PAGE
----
Seiko 7A28-7040 – Quartz Chronograph went analog

Today I will show you my newest acquisition to my Seiko vintage collection: the Seiko 7A28-7040 from 1983. So we will talk a lot about history in this blog entry…

Let’s go back to the 80s. Quartz watches were common, but the great Quartz crisis from the 70s was almost over. You could see the first signs of a recovery of mechanical watches. In 1983 Jean Claude Biver bought Blancpain and the new credo of Blancpain became “Blancpain never sold quartz watches since 1735. And never will do”. Also in 1983 the first Swatch was released, a quartz watch, yes, but not with a digital display. People got bored from this digital watches and looking for old-school analogue displays.
But if you want to buy a chronograph you only had two choices: To buy a mechanical watch without the quartz accuracy or to buy a quartz watch with a digital display, normally LCD. Those LCD chronos were common at the end of the 70s and the beginning of the 80s and sometimes had some more special features like calculator, thermometer and even tiny built-in televisions. That’s the way Casio went and today I would guess 90% of this watches come from this other big Japanese brand

(Picture property of Casio)

If you want tot have the mechanical analog look and the precision of a quartz watch, well, you had to ask the good fairy of your favorite fairytale. Again it was Seiko to make the historical move. In 1983 they presented the first ever analog quartz chronograph – the 7A28.

Old ad (Picture property of Seiko)

Seiko did not intend to compete with the cheap LCD-watches. The 7A28 was and is a high sophisticated movement and the watches were advertised as a quartz milestone for hig-end consumers. And they were no cheap watches – my 7A28-7040 had a price tag of 675 Deutsche Mark, so it was more expensive than an Omega Speedmaster Moonwatch!

The watches sold very well and there were 42 variations with more than 100 references of this chronograph. They were sold to private customers, issued to the United Kingdom’s Ministry of Defense (the so-called RAF Gen.1) and the South African Air Force. Two models were featured in the movie “Aliens” because director James Cameron wanted “futuristic looking watches”. He chose the models today nicknamed “Ripley” and “Bishop” after the movie characters. Roger Moore wore a 7A28-7020 in the James Bond movie “A view to a kill”.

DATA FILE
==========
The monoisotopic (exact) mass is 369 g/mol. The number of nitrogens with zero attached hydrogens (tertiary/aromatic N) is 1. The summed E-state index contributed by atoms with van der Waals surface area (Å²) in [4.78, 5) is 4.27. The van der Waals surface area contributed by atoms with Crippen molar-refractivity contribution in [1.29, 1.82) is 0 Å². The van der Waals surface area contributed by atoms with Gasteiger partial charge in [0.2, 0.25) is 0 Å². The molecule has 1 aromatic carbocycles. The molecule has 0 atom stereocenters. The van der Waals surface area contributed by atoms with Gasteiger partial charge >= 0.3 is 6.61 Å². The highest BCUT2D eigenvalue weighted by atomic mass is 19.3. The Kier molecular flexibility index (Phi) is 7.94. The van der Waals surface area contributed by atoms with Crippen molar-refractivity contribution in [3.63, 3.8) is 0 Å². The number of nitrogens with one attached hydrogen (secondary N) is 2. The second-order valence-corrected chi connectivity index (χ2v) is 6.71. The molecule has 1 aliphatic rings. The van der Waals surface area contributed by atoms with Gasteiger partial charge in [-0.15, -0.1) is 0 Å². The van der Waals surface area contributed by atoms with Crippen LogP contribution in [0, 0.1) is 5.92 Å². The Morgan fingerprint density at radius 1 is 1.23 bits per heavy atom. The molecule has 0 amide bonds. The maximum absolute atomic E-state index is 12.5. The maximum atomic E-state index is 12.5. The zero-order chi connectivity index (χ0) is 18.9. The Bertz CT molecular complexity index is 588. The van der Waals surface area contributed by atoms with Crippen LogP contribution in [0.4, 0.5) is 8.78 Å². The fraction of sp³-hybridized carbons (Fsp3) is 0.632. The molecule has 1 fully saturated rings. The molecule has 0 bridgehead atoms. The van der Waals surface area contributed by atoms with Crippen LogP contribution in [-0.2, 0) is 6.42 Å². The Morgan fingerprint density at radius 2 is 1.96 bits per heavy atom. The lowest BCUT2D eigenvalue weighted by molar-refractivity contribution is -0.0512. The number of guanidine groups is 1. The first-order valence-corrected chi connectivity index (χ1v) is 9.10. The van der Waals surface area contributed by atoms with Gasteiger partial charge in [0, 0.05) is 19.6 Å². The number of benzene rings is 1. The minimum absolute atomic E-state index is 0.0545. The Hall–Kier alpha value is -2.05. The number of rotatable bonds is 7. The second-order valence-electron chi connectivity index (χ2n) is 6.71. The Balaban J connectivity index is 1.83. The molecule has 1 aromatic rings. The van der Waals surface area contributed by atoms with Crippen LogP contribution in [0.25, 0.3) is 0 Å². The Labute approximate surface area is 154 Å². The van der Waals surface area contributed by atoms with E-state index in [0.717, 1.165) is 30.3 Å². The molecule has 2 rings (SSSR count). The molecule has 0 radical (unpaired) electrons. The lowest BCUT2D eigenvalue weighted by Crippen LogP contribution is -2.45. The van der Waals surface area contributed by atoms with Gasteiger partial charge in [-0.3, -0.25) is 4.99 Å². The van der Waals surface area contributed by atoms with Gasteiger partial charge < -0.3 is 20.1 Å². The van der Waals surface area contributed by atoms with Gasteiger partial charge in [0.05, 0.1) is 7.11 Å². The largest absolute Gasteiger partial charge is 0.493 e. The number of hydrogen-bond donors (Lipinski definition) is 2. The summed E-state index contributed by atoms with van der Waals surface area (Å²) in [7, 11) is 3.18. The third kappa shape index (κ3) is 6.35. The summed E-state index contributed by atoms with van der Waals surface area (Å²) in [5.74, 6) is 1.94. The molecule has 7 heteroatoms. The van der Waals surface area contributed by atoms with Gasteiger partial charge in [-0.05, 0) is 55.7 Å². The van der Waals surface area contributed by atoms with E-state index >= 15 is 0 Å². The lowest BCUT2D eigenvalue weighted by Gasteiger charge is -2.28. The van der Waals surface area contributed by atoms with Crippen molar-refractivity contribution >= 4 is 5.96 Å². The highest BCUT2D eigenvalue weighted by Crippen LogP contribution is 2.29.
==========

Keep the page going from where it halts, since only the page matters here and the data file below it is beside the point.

The relationship between Seiko and the UK’s Ministry of Defence started with this 7A28-7120, called RAF Gen.1. They were issued between 1984 and 1990. The RAF Gen.1 is one of most valued 7A28 among Seiko collectors (the other one is the “Ripley”). You can see a picture of this watch from my friend ajiba54.

Seiko 7A28-7120 aka RAF Gen.1 (Picture by ajiba54)

Let’s have a look at the technical side. Unlike most recent quartz movements the 7A28 featured 15 jewels (today: 0 for todays most movements), contained no plastic parts (today: almost entirely made of plastic) and could be regulated (not possible for most recent quartz movements). It is no problem to repair or service this movement, if you have the spare parts. It has four stepper motors, each protected with a rectangular plate. This sophisticated and robust construction explains why so many 7A28 are still working until today.

7A28 movement without the protecting plates (Picture by ajiba54)

Every subdial of the chronograph can be adjusted separately with the crown at 8 o’clock, first crown position. Watch the video for this:

The pusher at 2 o’clock starts and stops the chronograph, the pusher at 4 o’clock resets it. The pusher at 10 o’clock is for lap times.

Later Seiko also showed the 7A28 with a day-date complication (called 7A38) and a moon phase (called 7A48).

The 7A28 was produced until 1992 and was then replaced by the far simpler and cheaper 7T12.  The 7T family is used until today but the members of this movement family lack almost every expensive and elaborated feature of the 7A28. Nethertheless there were some interesting reissues of former 7A28 chronos. I will mention the issued RAF Gen2 and the reissues of the “Ripley” and the “Bishop” with more color options.

The 7A28 were also the first watches designed by famous Italian designer Giugiaro for Seiko (the fore mentioned “Ripley” and “Bishop”).

They were sold all over the world. Sometimes you can tell the JDM and the export versions by the dial: The labeling “Chronograph” is printed in cursive scripture letters on the dial for the export versions while the letters on the JDM versions were straight.

If you are looking for a 7A28 check this features:

  • Do the adjustments for the chrono hands work properly?
  • Is the dial clean?
  • Is the original bracelet attached?

Unlike other chronos correct setting to zero ist not essential because it is easy to adjust this. Replace a scratched glass is no big problem. But without the original bracelet the value of the watch is only half because it’s almost impossible to find an original bracelet for a good price.

To find one in NOS condition is not impossible, but you have to be very patient. It was sheer luck to discover this watch with original bracelet, never worn, no scratches, from the first year of the 7A28 release. And the bracelet fits my wrist perfectly. Lucky again, because there were no spare links in the set.

I think every serious Seiko collector needs a 7A28 in his collection. Happy I have my own now!